Data-driven loyalty program to return marketing investment
Leveraging customer data for personalised marketing is key to driving return on investment and enhancing customer loyalty.
The Quick Service Restaurant (QSR) industry is rapidly evolving with an increased focus on app-based loyalty programs and data-driven personalisation, emphasizing on data in shaping customer engagement and marketing strategies.
Anthony Mittelmark, Chief Technology Officer of Retail at Fujitsu, said that loyalty is a form of personalisation, and that customer data, platforms, and personalisation intertwine to drive effective loyalty programs.
“A big percentage of customers will start their search either on delivery apps or search tools. Loyalty programs also have to suit the context and purpose of each channel. This means that loyalty in-store is not going to be the same as loyalty on the app, which is not going to be the same as loyalty in a drive-thru,” Mittelmark said.
He explained that the strategy revolves around understanding customer behavior through various channels – from delivery apps to voice search – and tailoring loyalty programs accordingly.
He added that a critical shift in the QSR industry's perspective is the concept of selling food to collect data, rather than the other way around. Mittelmark pointed out, "The more data you have, the more it drives the behavior you want, and the more it drives return on marketing investment, and ultimately, cost to serve."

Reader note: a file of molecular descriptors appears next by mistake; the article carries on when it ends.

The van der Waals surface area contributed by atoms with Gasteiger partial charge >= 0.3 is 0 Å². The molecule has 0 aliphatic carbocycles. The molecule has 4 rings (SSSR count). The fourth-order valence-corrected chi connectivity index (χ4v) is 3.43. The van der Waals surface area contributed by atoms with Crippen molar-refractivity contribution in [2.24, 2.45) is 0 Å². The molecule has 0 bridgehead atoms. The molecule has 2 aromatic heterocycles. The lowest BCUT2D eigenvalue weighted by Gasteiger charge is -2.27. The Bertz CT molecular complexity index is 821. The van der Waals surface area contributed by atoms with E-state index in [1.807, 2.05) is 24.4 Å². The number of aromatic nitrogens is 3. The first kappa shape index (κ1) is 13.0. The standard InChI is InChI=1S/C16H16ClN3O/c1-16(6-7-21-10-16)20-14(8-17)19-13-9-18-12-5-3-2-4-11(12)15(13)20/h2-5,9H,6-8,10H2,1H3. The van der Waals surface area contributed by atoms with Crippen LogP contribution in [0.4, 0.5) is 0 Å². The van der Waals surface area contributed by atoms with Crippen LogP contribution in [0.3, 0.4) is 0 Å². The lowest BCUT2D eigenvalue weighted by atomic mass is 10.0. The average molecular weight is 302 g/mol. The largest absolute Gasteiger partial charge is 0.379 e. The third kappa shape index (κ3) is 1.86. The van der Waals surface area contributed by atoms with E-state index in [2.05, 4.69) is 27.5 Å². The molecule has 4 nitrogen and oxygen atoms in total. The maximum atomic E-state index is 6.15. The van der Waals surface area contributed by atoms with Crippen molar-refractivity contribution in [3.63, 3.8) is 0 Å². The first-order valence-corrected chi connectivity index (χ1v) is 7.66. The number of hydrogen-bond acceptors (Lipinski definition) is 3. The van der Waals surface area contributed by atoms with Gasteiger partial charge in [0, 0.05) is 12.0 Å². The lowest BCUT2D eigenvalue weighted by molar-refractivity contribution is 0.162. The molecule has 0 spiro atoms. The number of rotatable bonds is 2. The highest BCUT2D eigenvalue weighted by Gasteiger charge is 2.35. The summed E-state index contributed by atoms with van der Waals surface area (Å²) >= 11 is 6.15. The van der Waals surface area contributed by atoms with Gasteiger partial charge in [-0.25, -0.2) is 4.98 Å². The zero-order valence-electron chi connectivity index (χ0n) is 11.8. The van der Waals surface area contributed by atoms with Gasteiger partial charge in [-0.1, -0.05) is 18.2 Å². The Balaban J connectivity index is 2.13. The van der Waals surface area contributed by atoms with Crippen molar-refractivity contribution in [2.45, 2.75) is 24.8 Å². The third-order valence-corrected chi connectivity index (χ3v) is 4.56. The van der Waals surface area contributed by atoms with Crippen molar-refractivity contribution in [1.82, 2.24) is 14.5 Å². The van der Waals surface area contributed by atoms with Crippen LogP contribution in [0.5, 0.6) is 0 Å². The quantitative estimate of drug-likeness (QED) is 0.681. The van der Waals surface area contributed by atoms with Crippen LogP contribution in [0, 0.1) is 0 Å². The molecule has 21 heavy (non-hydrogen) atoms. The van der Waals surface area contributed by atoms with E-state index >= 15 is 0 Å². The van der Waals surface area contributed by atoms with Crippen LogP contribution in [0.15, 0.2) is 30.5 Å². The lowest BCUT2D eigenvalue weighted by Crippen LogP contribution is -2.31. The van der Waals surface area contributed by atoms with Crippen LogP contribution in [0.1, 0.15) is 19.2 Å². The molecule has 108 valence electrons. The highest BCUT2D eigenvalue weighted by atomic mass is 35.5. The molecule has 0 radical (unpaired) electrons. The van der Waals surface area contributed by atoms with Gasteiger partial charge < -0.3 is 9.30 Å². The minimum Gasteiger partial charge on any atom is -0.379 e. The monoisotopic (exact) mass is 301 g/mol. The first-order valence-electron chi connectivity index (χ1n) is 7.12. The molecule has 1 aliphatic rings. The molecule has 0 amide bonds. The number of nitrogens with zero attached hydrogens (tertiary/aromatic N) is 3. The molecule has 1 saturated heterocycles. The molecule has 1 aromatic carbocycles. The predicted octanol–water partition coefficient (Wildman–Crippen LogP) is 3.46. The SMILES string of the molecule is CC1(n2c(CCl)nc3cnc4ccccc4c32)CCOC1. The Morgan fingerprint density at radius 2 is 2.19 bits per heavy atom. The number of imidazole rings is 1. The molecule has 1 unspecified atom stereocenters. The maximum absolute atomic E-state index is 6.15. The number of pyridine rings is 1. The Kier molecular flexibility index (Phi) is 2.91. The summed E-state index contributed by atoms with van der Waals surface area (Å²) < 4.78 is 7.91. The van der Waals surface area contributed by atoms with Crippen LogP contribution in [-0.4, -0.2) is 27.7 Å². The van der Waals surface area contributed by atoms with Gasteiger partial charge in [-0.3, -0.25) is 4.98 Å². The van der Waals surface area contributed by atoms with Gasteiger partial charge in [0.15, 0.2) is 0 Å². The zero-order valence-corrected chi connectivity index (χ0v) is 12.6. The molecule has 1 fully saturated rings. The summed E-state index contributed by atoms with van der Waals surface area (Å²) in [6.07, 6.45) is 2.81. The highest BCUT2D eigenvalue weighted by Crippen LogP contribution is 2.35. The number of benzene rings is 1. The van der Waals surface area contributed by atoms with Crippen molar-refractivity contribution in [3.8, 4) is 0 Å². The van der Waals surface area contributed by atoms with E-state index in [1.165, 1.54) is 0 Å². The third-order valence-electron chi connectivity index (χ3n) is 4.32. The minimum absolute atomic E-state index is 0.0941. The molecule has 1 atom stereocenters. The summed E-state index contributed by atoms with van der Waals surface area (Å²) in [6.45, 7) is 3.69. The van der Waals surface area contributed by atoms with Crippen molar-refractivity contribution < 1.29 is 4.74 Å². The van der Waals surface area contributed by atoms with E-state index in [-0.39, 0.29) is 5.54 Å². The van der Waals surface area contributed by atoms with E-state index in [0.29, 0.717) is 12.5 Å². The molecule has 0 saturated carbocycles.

Mittelmark acknowledged that this approach reduces acquisition costs, thereby not squeezing overall margins. He mentioned successful examples in the QSR industry including Wendy’s and Chipotle, while outside the sector, brands like Adidas and Nike excel in social selling, offering valuable lessons.
Mittelmark identified personalisation, now advancing into hyper-personalization, as a significant trend in the QSR industry. This approach not only enhances customer experience but also reduces acquisition, retention, and re-acquisition costs. Unified commerce, automation, AI, and IoT are also key trends, particularly for order accuracy and voice ordering. New modes of loyalty are emerging, shifting away from traditional earn-and-burn models.
“Personalisation provides a customer experience a lower acquisition, retention, and re-acquisition costs. So it's kind of a no-brainer,” he said.
Mittelmark said that the future of loyalty programs in the QSR sector is moving towards more invisible, gamified processes. Traditional point collection and redemption are becoming less relevant, with a focus on offering perks through leveling up.
This strategy, he said, draws inspiration from video game mechanics, rewarding loyalty with special privileges, events, or access to scarce items. Such tactics aim to increase brand awareness and promote specific products without directly impacting profitability.
Looking ahead, Mittelmark anticipates a highly omni-channel environment for the QSR industry. Success in this space will depend on effectively engaging customers across multiple platforms and ensuring loyalty programs are measurable and deliver value to the brand. QSRs will need to refine their loyalty mechanics and broaden their customer engagement strategies to make loyalty programs more impactful.